One of the mysteries of the English language finally explained.
The male sex organ of algae, mosses, ferns, fungi, and other nonflowering plants.
- ‘Notwithstanding their general similarity, the archegonia of mosses differ externally from antheridia in having a longer neck and longer stalk.’
- ‘The receptacles are reproductive branches and contain many cavities with external pores which contain antheridia and oogonia, then through meiosis, sperm and egg are produced.’
- ‘Fern gametes are free-swimming and a thin film of water is required for the male gametes to travel from the antheridia into the neck of the archcgonia to fertilize the eggs.’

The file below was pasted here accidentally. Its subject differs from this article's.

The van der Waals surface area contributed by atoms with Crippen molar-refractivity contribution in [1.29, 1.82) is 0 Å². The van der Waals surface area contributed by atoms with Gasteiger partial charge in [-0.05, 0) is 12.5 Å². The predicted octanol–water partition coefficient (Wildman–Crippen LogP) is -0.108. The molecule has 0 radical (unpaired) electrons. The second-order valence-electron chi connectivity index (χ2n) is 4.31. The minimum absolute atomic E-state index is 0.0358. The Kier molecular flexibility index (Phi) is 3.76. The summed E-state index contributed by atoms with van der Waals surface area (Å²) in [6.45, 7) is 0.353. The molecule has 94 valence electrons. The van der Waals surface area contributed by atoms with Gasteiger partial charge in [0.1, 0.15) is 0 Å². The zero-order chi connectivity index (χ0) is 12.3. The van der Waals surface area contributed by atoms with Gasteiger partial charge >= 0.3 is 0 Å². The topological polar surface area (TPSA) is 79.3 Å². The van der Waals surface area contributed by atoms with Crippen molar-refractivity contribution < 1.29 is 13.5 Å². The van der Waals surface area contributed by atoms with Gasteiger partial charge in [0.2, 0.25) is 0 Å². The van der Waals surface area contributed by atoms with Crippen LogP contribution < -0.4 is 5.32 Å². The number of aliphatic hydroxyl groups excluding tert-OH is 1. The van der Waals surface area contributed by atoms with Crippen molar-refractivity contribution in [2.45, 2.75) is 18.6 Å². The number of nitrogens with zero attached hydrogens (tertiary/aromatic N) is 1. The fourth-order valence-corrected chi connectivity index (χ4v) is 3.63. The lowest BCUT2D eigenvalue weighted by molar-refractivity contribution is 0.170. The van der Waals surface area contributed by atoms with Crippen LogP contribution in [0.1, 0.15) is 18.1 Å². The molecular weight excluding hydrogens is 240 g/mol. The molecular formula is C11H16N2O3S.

- ‘Since the asexual gametophyte does not form antheridia or archegonia, crosses to confirm its genotype could not be performed.’
- ‘The parent also contains antheridia which produce sperm and an oogonium which produces the egg.’
Mid 19th century: modern Latin, from anthera (see anther) + -idium (from the Greek diminutive suffix -idion).
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